Title: The Impact of Thalamic State on Sensory Cortical Processing and Behavior
February 17, 2017 by Leave a Comment
BME PhD Thesis Proposal Presentation
Date and Time:Thursday, March 2nd, 10-11am
Location: Emory Rollins Research Center 1052
Garrett Stanley (advisor)
Biyu He (NYU)
The thalamus is a central junction that processes both sensory afferent and motor efferent signals. Although many neurological disorders including Parkinson’s disease, Schizophrenia, and Central Pain are linked to thalamic dysfunction, basic information about thalamic processing is still unknown. Specifically, it is unclear how ongoing changes in membrane polarization (i.e. state) alter the transmission of information to and from cortical regions. Thalamic neurons have dynamic firing modes (i.e. tonic and burst) and receive tremendous amounts of neuromodulatory inputs that shape the encoding of sensory features. My project will develop novel techniques to measure entire cortical regions and use these tools determine the role of thalamic state on tactile processing and detectability of sensory inputs. Specifically, I utilize the novel genetically expressed voltage indicator ArcLight to measure voltage activity across cortical structures. I will record cortical ArcLight signals while simultaneously manipulating the ongoing thalamic activity using genetically expressed light sensitive protein channels (optogenetics). I will further combine these techniques to modulate thalamic state to control the evoked cortical response and behavioral performance of mice during a tactile detection task. It is critical that we understand how thalamic state alters information transmission to develop better treatment options for these complex neurological disorders.
February 9, 2017 by Leave a Comment
Nathaniel received his PhD in Physics from Washington University in St. Louis. He worked in Ralf Wessel’s lab, where he performed multi-whole-cell and local field potential recordings of visual responses in cortex. He and his collaborators combined these recordings with network simulations to study the dynamics and mechanisms of cortical coordination across multiple spatial scales during visual processing.
February 9, 2017 by Leave a Comment
Originally from China, Linlin Lu (Mia ), is a third year postgraduate student in the PKU-GT-Emory joint BME program. She received her bachelor’s degree of engineering in the department of Biomedical Engineering in Peking University in 2014 and continued her graduate studies in the laboratory of Prof. Duan Xiaojie at PKU. In the Duan lab, she focuses on developing flexible, soft and MRI compatible probes for chronic neural interface. As part of the Stanley lab she hopes to test the chronic recording capability and MRI compatibility of the probe in the whisker pathway, and try to combine the probe with other techniques, such as optogenetics and two-photon imaging, to develop better tools for use in neural science.
January 17, 2017 by Leave a Comment
In this research article, Whitmire and colleagues have been able to utilize optogenetic modulation of thalamic firing modes combined with optical imaging of cortex in the rat vibrissa system to directly test the role of thalamic state in shaping cortical response properties.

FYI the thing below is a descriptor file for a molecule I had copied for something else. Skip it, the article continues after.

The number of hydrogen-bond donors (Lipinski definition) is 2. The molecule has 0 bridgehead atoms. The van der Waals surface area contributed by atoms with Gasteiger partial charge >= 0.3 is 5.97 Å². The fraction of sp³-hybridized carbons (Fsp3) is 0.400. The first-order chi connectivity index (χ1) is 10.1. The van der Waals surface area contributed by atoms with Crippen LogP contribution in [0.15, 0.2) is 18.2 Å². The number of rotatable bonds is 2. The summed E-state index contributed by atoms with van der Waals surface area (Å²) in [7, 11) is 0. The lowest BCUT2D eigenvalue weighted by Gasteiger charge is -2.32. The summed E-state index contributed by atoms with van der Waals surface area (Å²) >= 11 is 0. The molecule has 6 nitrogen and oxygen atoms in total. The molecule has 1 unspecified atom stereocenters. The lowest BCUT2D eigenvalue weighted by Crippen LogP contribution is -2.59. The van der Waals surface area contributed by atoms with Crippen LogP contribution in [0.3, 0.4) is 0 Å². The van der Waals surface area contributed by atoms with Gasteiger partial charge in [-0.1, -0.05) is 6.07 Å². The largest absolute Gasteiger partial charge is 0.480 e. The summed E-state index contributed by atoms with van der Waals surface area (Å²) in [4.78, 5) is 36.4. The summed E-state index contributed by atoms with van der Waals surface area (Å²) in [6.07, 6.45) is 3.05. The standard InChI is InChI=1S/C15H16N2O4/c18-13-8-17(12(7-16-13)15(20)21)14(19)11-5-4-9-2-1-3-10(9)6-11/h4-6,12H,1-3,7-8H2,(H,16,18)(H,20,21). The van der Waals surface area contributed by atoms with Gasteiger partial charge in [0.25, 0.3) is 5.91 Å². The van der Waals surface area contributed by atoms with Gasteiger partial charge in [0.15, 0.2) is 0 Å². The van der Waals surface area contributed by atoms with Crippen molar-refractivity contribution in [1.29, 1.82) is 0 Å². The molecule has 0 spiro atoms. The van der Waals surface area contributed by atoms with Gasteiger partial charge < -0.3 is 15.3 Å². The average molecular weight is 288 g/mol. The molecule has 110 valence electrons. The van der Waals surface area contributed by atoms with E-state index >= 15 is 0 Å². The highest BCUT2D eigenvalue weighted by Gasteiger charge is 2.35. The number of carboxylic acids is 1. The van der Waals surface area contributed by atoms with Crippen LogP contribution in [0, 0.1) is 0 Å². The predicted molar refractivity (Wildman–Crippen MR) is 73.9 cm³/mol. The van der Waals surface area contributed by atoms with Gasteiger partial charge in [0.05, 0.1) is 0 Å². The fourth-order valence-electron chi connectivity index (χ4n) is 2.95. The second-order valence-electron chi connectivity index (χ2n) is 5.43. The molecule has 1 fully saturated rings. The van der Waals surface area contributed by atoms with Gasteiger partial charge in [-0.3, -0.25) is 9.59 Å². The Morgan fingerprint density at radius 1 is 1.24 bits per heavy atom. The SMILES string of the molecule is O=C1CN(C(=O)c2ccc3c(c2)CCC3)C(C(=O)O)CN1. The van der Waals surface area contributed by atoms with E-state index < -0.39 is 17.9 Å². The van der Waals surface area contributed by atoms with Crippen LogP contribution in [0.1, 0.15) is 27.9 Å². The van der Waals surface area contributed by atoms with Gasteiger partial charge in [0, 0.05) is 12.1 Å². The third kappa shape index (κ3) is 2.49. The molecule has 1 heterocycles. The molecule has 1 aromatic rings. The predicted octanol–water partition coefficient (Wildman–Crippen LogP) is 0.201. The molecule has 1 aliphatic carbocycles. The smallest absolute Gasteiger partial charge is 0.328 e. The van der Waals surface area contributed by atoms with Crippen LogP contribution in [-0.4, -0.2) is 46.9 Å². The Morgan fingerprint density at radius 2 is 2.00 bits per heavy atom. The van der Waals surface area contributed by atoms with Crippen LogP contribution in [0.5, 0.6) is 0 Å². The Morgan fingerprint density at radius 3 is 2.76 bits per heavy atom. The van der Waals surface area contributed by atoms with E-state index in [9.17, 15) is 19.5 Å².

Sensory stimulation drives complex interactions across neural circuits as information is encoded and then transmitted from one brain region to the next. In the highly interconnected thalamocortical circuit, these complex interactions elicit repeatable neural dynamics in response to temporal patterns of stimuli that provide insight into the circuit properties that generated them. Here, using a combination of in-vivo voltage sensitive dye (VSD) imaging of cortex, single unit recording in thalamus, and optogenetics to manipulate thalamic state in the rodent vibrissa pathway, we probed the thalamocortical circuit with simple temporal patterns of stimuli delivered either to the whiskers on the face (sensory stimulation) or to the thalamus directly via electrical or optogenetic inputs (artificial stimulation). VSD imaging of cortex in response to whisker stimulation revealed classical suppressive dynamics, while artificial stimulation of thalamus produced an additional facilitation dynamic in cortex not observed with sensory stimulation. Thalamic neurons showed enhanced bursting activity in response to artificial stimulation, suggesting that bursting dynamics may underlie the facilitation mechanism we observed in cortex. To test this experimentally, we directly depolarized the thalamus using optogenetic modulation of the firing activity to shift from a burst to a tonic mode. In the optogenetically depolarized thalamic state, the cortical facilitation dynamic was completely abolished. Taken together, the results obtained here from simple probes suggest that thalamic state, and ultimately thalamic bursting, may play a key role in shaping more complex stimulus-evoked dynamics in the thalamocortical pathway.
Thalamic state control of cortical paired-pulse dynamics. Clarissa J Whitmire, Daniel C Millard, Garrett B. Stanley. PDF
December 6, 2016 by Leave a Comment